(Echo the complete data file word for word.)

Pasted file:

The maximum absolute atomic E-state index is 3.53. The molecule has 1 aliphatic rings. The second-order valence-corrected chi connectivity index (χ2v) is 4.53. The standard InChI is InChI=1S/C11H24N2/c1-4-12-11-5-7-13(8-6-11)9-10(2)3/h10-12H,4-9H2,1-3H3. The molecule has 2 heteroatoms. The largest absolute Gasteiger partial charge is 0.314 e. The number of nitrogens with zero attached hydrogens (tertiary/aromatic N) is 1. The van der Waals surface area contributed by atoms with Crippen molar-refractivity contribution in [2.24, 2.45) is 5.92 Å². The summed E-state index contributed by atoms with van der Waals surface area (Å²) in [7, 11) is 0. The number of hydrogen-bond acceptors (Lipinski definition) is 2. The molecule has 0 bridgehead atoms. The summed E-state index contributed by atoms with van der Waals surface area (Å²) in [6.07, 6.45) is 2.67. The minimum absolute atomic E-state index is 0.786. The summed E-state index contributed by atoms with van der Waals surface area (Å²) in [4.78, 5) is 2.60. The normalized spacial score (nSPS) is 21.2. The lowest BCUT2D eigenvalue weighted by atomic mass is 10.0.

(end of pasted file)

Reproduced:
The maximum absolute atomic E-state index is 3.53. The molecule has 1 aliphatic rings. The second-order valence-corrected chi connectivity index (χ2v) is 4.53. The standard InChI is InChI=1S/C11H24N2/c1-4-12-11-5-7-13(8-6-11)9-10(2)3/h10-12H,4-9H2,1-3H3. The molecule has 2 heteroatoms. The largest absolute Gasteiger partial charge is 0.314 e. The number of nitrogens with zero attached hydrogens (tertiary/aromatic N) is 1. The van der Waals surface area contributed by atoms with Crippen molar-refractivity contribution in [2.24, 2.45) is 5.92 Å². The summed E-state index contributed by atoms with van der Waals surface area (Å²) in [7, 11) is 0. The number of hydrogen-bond acceptors (Lipinski definition) is 2. The molecule has 0 bridgehead atoms. The summed E-state index contributed by atoms with van der Waals surface area (Å²) in [6.07, 6.45) is 2.67. The minimum absolute atomic E-state index is 0.786. The summed E-state index contributed by atoms with van der Waals surface area (Å²) in [4.78, 5) is 2.60. The normalized spacial score (nSPS) is 21.2. The lowest BCUT2D eigenvalue weighted by atomic mass is 10.0.